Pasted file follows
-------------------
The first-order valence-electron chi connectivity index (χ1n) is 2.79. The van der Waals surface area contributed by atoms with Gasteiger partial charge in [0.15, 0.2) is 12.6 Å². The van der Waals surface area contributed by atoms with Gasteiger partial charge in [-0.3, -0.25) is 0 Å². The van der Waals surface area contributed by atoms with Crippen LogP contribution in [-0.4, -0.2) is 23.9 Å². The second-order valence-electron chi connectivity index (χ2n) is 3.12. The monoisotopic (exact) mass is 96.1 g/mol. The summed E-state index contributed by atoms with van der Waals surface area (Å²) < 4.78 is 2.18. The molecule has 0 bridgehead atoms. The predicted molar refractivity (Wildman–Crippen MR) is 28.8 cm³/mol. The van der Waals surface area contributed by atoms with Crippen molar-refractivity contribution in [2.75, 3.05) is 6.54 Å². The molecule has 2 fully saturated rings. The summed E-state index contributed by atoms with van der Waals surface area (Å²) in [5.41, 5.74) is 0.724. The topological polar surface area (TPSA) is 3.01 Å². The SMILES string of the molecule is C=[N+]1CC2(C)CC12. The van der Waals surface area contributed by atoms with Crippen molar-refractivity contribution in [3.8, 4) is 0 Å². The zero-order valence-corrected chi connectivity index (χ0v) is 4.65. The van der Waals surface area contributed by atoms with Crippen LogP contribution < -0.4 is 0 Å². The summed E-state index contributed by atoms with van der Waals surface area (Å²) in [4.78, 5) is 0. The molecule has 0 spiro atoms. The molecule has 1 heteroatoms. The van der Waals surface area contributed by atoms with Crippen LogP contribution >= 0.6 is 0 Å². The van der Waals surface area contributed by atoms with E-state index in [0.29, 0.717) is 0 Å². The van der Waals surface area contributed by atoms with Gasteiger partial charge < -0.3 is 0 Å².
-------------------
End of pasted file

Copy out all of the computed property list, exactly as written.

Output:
The first-order valence-electron chi connectivity index (χ1n) is 2.79. The van der Waals surface area contributed by atoms with Gasteiger partial charge in [0.15, 0.2) is 12.6 Å². The van der Waals surface area contributed by atoms with Gasteiger partial charge in [-0.3, -0.25) is 0 Å². The van der Waals surface area contributed by atoms with Crippen LogP contribution in [-0.4, -0.2) is 23.9 Å². The second-order valence-electron chi connectivity index (χ2n) is 3.12. The monoisotopic (exact) mass is 96.1 g/mol. The summed E-state index contributed by atoms with van der Waals surface area (Å²) < 4.78 is 2.18. The molecule has 0 bridgehead atoms. The predicted molar refractivity (Wildman–Crippen MR) is 28.8 cm³/mol. The van der Waals surface area contributed by atoms with Crippen molar-refractivity contribution in [2.75, 3.05) is 6.54 Å². The molecule has 2 fully saturated rings. The summed E-state index contributed by atoms with van der Waals surface area (Å²) in [5.41, 5.74) is 0.724. The topological polar surface area (TPSA) is 3.01 Å². The SMILES string of the molecule is C=[N+]1CC2(C)CC12. The van der Waals surface area contributed by atoms with Crippen molar-refractivity contribution in [3.8, 4) is 0 Å². The zero-order valence-corrected chi connectivity index (χ0v) is 4.65. The van der Waals surface area contributed by atoms with Crippen LogP contribution < -0.4 is 0 Å². The summed E-state index contributed by atoms with van der Waals surface area (Å²) in [4.78, 5) is 0. The molecule has 0 spiro atoms. The molecule has 1 heteroatoms. The van der Waals surface area contributed by atoms with Crippen LogP contribution >= 0.6 is 0 Å². The van der Waals surface area contributed by atoms with E-state index in [0.29, 0.717) is 0 Å². The van der Waals surface area contributed by atoms with Gasteiger partial charge < -0.3 is 0 Å².